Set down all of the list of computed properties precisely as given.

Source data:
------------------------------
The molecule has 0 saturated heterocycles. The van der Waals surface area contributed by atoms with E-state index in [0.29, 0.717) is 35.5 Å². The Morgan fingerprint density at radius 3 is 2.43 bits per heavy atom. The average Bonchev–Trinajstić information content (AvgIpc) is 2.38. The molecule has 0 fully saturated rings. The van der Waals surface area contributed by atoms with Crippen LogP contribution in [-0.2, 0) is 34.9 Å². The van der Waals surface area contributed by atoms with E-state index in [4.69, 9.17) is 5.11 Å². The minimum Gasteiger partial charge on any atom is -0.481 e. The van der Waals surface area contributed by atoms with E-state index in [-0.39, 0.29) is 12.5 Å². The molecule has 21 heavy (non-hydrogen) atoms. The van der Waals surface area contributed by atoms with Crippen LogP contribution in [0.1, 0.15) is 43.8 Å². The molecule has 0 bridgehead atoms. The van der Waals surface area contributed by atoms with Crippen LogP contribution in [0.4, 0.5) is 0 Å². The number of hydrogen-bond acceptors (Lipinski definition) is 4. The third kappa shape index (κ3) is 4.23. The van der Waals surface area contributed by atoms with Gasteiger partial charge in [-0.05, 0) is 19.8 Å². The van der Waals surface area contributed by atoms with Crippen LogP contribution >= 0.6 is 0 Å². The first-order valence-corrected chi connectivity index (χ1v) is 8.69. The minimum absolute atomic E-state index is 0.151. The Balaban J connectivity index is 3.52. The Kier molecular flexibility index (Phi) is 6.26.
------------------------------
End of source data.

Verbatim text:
The molecule has 0 saturated heterocycles. The van der Waals surface area contributed by atoms with E-state index in [0.29, 0.717) is 35.5 Å². The Morgan fingerprint density at radius 3 is 2.43 bits per heavy atom. The average Bonchev–Trinajstić information content (AvgIpc) is 2.38. The molecule has 0 fully saturated rings. The van der Waals surface area contributed by atoms with Crippen LogP contribution in [-0.2, 0) is 34.9 Å². The van der Waals surface area contributed by atoms with E-state index in [4.69, 9.17) is 5.11 Å². The minimum Gasteiger partial charge on any atom is -0.481 e. The van der Waals surface area contributed by atoms with E-state index in [-0.39, 0.29) is 12.5 Å². The molecule has 21 heavy (non-hydrogen) atoms. The van der Waals surface area contributed by atoms with Crippen LogP contribution in [0.1, 0.15) is 43.8 Å². The molecule has 0 bridgehead atoms. The van der Waals surface area contributed by atoms with Crippen LogP contribution in [0.4, 0.5) is 0 Å². The number of hydrogen-bond acceptors (Lipinski definition) is 4. The third kappa shape index (κ3) is 4.23. The van der Waals surface area contributed by atoms with Gasteiger partial charge in [-0.05, 0) is 19.8 Å². The van der Waals surface area contributed by atoms with Crippen LogP contribution >= 0.6 is 0 Å². The first-order valence-corrected chi connectivity index (χ1v) is 8.69. The minimum absolute atomic E-state index is 0.151. The Balaban J connectivity index is 3.52. The Kier molecular flexibility index (Phi) is 6.26.